All businesses exist because they legally own and/or control a property that no other company operating in their market has. This property is used in their products as a way of making it useful to customers who will seek to acquire it if and only if the product is significantly more effective and/or efficient in achieving a specific outcome than what they are already using. To be clear, all products can be seen as catalysts which reduce the user’s struggle to achieve an outcome. Based on this framework, you can readily understand that the amount of value the company creates for the customer must be superior to the value it takes to make this reduction in struggle happen so that an excess of value can be retained by the company to insure its future. However, for the business to survive this excess value, profit or capital revenue, must be superior to the cost of capital in order for their to be any reinvestment possible.
    Consequently, the differences in views discerned by this survey only exists because – as usual – the CEO and CFO have not identified and agreed upon which is the asset that the company owns and/or controls that makes it possible to provide customers with that specific reduction in uncertainty of outcomes. Any and all reinvestment must satisfy the economic imperative of maximizing the return on that legally recognized asset which underpins the company’s existence. CEOs and CFOs will better serve all their stakeholders (customers, employees, partners, vendors,…..owners) by identifying the asset without which nothing else is possible, including their jobs.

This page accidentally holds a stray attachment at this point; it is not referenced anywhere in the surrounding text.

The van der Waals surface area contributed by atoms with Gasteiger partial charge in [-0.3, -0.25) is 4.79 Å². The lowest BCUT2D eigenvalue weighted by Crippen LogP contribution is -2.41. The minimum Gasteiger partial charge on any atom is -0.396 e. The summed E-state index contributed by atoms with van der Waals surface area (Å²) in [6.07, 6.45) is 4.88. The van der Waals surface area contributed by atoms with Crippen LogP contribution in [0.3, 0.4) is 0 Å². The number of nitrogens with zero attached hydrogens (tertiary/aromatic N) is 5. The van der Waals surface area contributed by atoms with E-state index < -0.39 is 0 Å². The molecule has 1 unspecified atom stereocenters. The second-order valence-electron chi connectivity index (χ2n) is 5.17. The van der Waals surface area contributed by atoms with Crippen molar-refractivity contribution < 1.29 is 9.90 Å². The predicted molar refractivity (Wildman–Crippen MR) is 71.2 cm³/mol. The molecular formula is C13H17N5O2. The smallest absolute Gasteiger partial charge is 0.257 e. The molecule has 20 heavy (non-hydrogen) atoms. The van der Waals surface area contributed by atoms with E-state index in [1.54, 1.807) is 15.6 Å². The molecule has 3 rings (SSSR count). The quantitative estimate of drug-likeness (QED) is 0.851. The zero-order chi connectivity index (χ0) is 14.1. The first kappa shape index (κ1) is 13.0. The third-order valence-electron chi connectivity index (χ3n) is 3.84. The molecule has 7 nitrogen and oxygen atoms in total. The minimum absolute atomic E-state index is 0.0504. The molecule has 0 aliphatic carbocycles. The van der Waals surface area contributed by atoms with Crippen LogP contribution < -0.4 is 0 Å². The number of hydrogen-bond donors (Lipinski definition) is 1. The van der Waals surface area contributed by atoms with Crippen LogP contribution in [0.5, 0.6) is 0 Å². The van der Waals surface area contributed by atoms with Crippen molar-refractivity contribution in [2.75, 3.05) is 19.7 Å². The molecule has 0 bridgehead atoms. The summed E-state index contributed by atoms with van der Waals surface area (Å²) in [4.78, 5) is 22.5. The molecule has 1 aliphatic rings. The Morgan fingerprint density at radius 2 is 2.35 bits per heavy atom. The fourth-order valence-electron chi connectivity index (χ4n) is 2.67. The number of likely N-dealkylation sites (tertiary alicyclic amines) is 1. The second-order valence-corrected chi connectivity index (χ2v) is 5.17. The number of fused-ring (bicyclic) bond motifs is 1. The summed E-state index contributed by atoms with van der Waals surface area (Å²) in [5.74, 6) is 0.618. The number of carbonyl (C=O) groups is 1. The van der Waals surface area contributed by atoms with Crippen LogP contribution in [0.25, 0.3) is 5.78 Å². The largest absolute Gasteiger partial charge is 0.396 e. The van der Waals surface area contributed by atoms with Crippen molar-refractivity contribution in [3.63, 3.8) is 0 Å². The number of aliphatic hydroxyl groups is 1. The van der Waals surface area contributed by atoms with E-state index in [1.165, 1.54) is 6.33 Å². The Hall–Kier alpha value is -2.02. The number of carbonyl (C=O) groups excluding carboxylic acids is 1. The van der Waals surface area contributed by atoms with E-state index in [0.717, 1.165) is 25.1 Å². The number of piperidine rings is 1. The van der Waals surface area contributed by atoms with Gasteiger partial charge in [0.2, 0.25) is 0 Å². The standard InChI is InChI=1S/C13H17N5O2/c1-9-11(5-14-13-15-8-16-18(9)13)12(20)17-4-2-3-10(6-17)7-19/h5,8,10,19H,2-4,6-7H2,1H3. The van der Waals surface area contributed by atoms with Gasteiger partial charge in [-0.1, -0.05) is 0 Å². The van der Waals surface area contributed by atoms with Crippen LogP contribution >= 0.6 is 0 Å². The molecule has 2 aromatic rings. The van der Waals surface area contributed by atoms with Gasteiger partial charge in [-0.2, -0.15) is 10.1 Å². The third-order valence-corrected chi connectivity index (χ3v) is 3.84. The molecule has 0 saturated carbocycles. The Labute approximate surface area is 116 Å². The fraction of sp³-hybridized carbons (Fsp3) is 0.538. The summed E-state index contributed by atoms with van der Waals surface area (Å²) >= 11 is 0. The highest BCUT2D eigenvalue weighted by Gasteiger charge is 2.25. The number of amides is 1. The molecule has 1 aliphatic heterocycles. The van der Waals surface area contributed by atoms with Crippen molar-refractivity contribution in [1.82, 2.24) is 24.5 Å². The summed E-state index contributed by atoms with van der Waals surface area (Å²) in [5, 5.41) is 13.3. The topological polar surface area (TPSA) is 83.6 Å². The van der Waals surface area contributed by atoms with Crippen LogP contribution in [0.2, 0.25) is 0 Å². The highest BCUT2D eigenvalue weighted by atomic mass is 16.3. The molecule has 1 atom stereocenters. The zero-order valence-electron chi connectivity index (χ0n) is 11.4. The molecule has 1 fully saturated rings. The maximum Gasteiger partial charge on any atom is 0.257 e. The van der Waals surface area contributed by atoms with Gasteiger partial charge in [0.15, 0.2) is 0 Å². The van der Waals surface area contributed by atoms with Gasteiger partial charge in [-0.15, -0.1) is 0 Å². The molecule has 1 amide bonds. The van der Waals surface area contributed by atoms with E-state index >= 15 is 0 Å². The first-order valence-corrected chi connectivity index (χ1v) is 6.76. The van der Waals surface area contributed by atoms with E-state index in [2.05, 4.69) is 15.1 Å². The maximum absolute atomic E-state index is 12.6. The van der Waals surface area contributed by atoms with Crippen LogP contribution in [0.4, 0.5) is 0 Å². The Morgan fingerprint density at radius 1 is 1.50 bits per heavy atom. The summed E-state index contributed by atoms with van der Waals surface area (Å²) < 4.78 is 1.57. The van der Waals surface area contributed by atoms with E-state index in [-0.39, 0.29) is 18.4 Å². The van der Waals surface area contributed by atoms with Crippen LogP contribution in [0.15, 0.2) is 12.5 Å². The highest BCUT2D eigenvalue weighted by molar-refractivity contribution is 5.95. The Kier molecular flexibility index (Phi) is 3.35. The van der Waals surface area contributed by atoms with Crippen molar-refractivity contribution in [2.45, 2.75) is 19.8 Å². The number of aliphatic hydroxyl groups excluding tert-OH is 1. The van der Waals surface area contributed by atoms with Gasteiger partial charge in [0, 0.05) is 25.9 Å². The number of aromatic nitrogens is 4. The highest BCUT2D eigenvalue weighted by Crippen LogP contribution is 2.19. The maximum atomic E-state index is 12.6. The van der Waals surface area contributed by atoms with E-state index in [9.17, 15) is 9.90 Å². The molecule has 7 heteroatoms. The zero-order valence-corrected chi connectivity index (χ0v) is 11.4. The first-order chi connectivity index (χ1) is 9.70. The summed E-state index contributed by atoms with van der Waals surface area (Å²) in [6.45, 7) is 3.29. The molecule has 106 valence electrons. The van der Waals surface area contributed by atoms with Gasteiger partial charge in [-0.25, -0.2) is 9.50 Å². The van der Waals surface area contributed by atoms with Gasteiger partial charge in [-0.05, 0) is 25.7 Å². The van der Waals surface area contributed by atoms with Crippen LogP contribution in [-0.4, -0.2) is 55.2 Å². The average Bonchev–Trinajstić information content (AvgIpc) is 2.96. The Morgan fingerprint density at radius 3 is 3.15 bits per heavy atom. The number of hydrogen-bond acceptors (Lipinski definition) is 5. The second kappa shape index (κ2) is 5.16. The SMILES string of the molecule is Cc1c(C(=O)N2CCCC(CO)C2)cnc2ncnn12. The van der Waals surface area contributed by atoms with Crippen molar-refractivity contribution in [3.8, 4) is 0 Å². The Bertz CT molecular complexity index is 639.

2. This speaks to the challenges facing CEOs and CFOs as business models get disrupted. This is a huge opportunity for the CFO as many business line owners will work to protect and defend their businesses and resist the necessary re-allocation of resources (people and money and costs savings) to other growing lines of businesses. Here is where a good CFO that understand the business strategy can help see alignment and mis-alignments and be that “trusted guide” to the CEO. It requires integrated and proactive and anticipatory thinking.

  3. Yes let’s create ‘chief disruption office’ division to make it all look fancy and high tech. Then we need to assign Chief Distruption Officer, a bunch of VPs, and whole teams of specialists that will install a number of bureaucratic processes to forecast, administer and monitor disruption events.
    The problem with such bright ideas that I have is that this is a road to nowhere. You simply cannot formalize every aspect of running a business, some common sense is required even though your job description didn’t mention it..